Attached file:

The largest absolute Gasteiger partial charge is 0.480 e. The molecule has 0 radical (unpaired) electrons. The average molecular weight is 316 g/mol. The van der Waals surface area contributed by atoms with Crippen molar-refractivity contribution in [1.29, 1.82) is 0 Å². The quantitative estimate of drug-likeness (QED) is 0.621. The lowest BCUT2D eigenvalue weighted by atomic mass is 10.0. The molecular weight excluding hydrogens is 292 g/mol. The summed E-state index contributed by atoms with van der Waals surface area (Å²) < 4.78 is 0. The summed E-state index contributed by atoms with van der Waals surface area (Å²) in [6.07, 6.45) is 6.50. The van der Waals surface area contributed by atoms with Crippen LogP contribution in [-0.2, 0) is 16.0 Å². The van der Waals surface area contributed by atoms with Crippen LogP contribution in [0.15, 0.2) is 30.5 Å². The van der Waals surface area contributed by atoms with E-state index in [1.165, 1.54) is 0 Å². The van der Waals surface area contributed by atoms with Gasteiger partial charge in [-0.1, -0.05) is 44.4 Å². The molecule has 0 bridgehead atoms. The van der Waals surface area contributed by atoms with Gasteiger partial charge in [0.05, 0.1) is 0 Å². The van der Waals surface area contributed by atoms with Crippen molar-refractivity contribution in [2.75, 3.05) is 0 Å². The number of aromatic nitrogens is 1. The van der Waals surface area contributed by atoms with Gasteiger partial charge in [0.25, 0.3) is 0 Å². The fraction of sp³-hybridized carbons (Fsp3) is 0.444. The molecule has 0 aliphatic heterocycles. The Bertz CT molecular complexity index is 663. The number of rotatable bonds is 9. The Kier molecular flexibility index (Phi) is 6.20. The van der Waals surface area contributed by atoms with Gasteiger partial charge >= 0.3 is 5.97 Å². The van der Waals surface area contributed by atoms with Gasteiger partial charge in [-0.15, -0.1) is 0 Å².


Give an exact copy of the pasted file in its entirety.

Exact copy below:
The largest absolute Gasteiger partial charge is 0.480 e. The molecule has 0 radical (unpaired) electrons. The average molecular weight is 316 g/mol. The van der Waals surface area contributed by atoms with Crippen molar-refractivity contribution in [1.29, 1.82) is 0 Å². The quantitative estimate of drug-likeness (QED) is 0.621. The lowest BCUT2D eigenvalue weighted by atomic mass is 10.0. The molecular weight excluding hydrogens is 292 g/mol. The summed E-state index contributed by atoms with van der Waals surface area (Å²) < 4.78 is 0. The summed E-state index contributed by atoms with van der Waals surface area (Å²) in [6.07, 6.45) is 6.50. The van der Waals surface area contributed by atoms with Crippen LogP contribution in [-0.2, 0) is 16.0 Å². The van der Waals surface area contributed by atoms with Crippen LogP contribution in [0.15, 0.2) is 30.5 Å². The van der Waals surface area contributed by atoms with E-state index in [1.165, 1.54) is 0 Å². The van der Waals surface area contributed by atoms with Gasteiger partial charge in [-0.1, -0.05) is 44.4 Å². The molecule has 0 bridgehead atoms. The van der Waals surface area contributed by atoms with Gasteiger partial charge in [0.05, 0.1) is 0 Å². The van der Waals surface area contributed by atoms with Crippen molar-refractivity contribution in [2.75, 3.05) is 0 Å². The number of aromatic nitrogens is 1. The van der Waals surface area contributed by atoms with Gasteiger partial charge in [0.25, 0.3) is 0 Å². The fraction of sp³-hybridized carbons (Fsp3) is 0.444. The molecule has 0 aliphatic heterocycles. The Bertz CT molecular complexity index is 663. The number of rotatable bonds is 9. The Kier molecular flexibility index (Phi) is 6.20. The van der Waals surface area contributed by atoms with Gasteiger partial charge >= 0.3 is 5.97 Å². The van der Waals surface area contributed by atoms with Gasteiger partial charge in [-0.15, -0.1) is 0 Å².